On the other hand, one should not undermine the accountability measure that Indonesia has right now. Inside Directorate General of Tax, they have Directorate of Internal Compliance and Transformation of Apparatus Resources (Direktorat Kepatuhan Internal dan Transformasi Sumber Daya Aparatur/KITSDA) where you can post complaints for any deviant conduct by tax officers. Or Kring Pajak 500200, where you can do the same thing. Inside Ministry of Finance, there are two internal auditor bodies, Inspectorate General (Inspektorat Jendral/Itjen) and State Development and Finance Surveillance Agency (Badan Pengawasan Keuangan dan Pembangunan/BPKP). Outside from Ministry of Finance, we have Supreme Audit Body (Badan Pemeriksa Keuangan/BPK), Taxation Supervisory Committee (Komite Pengawas Perpajakan) and NGOs like Transparency International or Indonesia Corruption Watch.

Second thing I'd like to object was the notion that government that has big chunk of its revenue from tax is a vile government and akin to some gangsters or so, thus we need to maximize export import instead.

I can't believe that although the commenter said he knew economic concept, he didn't knew that export import is not a part from government revenue. Ex-im is part of GDP, and done by private sectors (yet government can get tax from that). Contrary from USA that fulfills 2,17 trillion dollar from its need of 3,87 trillion spending from tax (and the rest from loans), we have alternative sources of income that is Penerimaan Negara Bukan Pajak/PNBP (non-tax revenues) which accounted for 21,6% of our budget (as per 2010). But if he was indeed to think about the concept of revenue sharing from state owned enterprises or revenue from natural resources that are included in PNBP (that in their operation might be exporting something, like in mining companies) maximizing them is not enough to support government budget (not to mention, mining activities are exploitative and unsustainable), as some state owned companies, in fact, are wasting budget and inefficient.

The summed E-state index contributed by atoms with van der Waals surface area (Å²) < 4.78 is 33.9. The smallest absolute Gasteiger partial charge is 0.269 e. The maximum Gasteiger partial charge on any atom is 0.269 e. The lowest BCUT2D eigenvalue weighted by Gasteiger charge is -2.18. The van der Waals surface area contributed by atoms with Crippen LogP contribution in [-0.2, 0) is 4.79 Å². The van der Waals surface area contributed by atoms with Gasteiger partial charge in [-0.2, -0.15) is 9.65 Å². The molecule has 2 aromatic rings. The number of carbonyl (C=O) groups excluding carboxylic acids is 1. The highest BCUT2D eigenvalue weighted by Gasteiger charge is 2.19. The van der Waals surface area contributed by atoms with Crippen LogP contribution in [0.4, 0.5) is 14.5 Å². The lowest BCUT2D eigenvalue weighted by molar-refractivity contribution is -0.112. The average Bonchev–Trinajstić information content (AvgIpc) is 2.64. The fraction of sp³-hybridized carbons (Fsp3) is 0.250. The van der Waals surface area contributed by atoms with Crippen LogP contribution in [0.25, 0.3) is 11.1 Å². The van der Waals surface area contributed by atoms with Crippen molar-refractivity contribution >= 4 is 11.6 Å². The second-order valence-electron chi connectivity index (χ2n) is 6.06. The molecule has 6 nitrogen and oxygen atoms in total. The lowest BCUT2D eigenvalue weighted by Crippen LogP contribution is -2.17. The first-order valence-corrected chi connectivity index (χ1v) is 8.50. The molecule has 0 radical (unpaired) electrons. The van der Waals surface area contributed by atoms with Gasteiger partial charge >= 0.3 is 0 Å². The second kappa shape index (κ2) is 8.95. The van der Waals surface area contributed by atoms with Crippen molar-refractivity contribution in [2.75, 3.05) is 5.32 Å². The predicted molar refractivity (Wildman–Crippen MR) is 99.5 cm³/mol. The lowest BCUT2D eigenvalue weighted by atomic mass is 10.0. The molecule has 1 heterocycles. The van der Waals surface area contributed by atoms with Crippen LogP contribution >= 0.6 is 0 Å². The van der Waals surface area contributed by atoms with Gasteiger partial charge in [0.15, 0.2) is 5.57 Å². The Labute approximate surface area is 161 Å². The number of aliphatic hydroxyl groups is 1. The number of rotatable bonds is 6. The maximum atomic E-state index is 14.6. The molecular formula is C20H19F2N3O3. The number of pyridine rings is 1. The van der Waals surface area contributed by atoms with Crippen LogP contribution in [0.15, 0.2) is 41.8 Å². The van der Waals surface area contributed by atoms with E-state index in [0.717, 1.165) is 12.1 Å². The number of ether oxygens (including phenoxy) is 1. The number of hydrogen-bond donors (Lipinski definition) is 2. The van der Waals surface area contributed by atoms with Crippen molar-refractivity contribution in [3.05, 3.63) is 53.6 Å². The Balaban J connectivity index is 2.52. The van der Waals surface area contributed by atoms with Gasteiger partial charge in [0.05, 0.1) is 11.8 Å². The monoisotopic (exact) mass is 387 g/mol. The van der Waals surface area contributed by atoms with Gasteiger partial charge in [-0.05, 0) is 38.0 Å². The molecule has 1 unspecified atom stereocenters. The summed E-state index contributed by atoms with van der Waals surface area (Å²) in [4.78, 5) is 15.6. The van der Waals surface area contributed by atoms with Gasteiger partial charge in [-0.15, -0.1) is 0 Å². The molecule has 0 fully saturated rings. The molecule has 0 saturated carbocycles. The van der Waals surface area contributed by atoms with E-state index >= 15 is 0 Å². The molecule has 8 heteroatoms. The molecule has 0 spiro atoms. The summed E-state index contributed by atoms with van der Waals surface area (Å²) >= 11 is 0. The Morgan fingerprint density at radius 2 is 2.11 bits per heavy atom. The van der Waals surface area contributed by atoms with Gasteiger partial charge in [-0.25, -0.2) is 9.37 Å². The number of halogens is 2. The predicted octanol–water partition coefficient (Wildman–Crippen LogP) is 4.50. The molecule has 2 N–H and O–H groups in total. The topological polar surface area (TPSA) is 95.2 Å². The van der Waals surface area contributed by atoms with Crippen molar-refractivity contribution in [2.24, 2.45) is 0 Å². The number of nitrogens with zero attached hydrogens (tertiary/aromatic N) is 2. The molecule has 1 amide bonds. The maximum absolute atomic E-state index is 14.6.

But, let's take a look, does tax in Indonesia restrains us so much? If we use the parameter of tax to GDP ratio (portion of domestic products that is taxed), Indonesia is quite low by accounting for only 11%, compared to Germany (40,6%), France (46,1%), US (26,9%), and UK (39%). If we use the parameter of fiscal freedom used by Heritage Foundation, Indonesia, once again, fares better by having score of 83,0 compared to Germany (58,5), France (52,3), United Kingdom (52,0) and United States (68,3). If we compare Indonesia from income tax tariff to Germany, on the personal income tax, the highest rate of personal income in Indonesia is 30% compared to Germany of 41% and 45%. On corporate income, our tax tariff is 25% (on fiscal year 2010 onwards) not to mention its facility (article 31 E of Indonesian Income Tax Act) of 50% tax cut for companies with gross circulation of 50 billion rupiah and below and taxable income of 4,8 billion rupiah and below. Germany? 29,6% on average.

This is by no mean I'm supporting corruption or whatever. Corruption is an abhorrent act, and it remains so, but killing the perpetrator is unnecessary to be done. On the other hand, we should be grateful (now) that Indonesia is not a gangster government, contrary to what people may perceive.